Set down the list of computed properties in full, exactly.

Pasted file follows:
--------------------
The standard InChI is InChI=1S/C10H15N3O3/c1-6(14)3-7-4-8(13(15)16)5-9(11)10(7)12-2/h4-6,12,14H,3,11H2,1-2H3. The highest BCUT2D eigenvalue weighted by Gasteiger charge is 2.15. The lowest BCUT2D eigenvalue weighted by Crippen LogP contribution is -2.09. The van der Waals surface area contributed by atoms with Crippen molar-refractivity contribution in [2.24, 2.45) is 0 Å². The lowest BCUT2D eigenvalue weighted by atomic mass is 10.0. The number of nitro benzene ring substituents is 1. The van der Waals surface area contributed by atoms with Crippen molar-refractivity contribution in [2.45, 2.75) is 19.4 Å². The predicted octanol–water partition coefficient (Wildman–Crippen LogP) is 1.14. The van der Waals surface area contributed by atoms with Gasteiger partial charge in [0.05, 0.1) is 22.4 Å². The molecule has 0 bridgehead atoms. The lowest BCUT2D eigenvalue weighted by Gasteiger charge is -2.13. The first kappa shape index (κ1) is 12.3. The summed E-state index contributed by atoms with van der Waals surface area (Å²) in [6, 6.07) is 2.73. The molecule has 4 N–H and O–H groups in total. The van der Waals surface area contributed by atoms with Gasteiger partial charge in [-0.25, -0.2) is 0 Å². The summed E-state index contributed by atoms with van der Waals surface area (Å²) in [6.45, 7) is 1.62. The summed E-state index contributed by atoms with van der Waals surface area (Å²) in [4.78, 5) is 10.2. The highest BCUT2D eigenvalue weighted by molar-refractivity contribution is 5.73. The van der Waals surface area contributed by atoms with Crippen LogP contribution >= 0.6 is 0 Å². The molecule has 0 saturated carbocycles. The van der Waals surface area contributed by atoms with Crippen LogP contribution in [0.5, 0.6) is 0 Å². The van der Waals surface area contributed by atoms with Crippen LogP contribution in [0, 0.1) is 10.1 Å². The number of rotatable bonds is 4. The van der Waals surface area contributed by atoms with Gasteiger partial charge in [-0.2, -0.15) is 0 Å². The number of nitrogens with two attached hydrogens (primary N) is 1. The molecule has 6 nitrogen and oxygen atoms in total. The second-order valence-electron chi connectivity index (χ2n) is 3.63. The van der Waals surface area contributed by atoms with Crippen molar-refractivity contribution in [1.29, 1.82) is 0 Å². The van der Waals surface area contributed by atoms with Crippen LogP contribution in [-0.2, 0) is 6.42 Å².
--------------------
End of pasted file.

The standard InChI is InChI=1S/C10H15N3O3/c1-6(14)3-7-4-8(13(15)16)5-9(11)10(7)12-2/h4-6,12,14H,3,11H2,1-2H3. The highest BCUT2D eigenvalue weighted by Gasteiger charge is 2.15. The lowest BCUT2D eigenvalue weighted by Crippen LogP contribution is -2.09. The van der Waals surface area contributed by atoms with Crippen molar-refractivity contribution in [2.24, 2.45) is 0 Å². The lowest BCUT2D eigenvalue weighted by atomic mass is 10.0. The number of nitro benzene ring substituents is 1. The van der Waals surface area contributed by atoms with Crippen molar-refractivity contribution in [2.45, 2.75) is 19.4 Å². The predicted octanol–water partition coefficient (Wildman–Crippen LogP) is 1.14. The van der Waals surface area contributed by atoms with Gasteiger partial charge in [0.05, 0.1) is 22.4 Å². The molecule has 0 bridgehead atoms. The lowest BCUT2D eigenvalue weighted by Gasteiger charge is -2.13. The first kappa shape index (κ1) is 12.3. The summed E-state index contributed by atoms with van der Waals surface area (Å²) in [6, 6.07) is 2.73. The molecule has 4 N–H and O–H groups in total. The van der Waals surface area contributed by atoms with Gasteiger partial charge in [-0.25, -0.2) is 0 Å². The summed E-state index contributed by atoms with van der Waals surface area (Å²) in [6.45, 7) is 1.62. The summed E-state index contributed by atoms with van der Waals surface area (Å²) in [4.78, 5) is 10.2. The highest BCUT2D eigenvalue weighted by molar-refractivity contribution is 5.73. The van der Waals surface area contributed by atoms with Crippen LogP contribution >= 0.6 is 0 Å². The molecule has 0 saturated carbocycles. The van der Waals surface area contributed by atoms with Crippen LogP contribution in [0.5, 0.6) is 0 Å². The van der Waals surface area contributed by atoms with Crippen LogP contribution in [0, 0.1) is 10.1 Å². The number of rotatable bonds is 4. The van der Waals surface area contributed by atoms with Gasteiger partial charge in [-0.2, -0.15) is 0 Å². The number of nitrogens with two attached hydrogens (primary N) is 1. The molecule has 6 nitrogen and oxygen atoms in total. The second-order valence-electron chi connectivity index (χ2n) is 3.63. The van der Waals surface area contributed by atoms with Crippen molar-refractivity contribution in [1.29, 1.82) is 0 Å². The van der Waals surface area contributed by atoms with Crippen LogP contribution in [-0.2, 0) is 6.42 Å².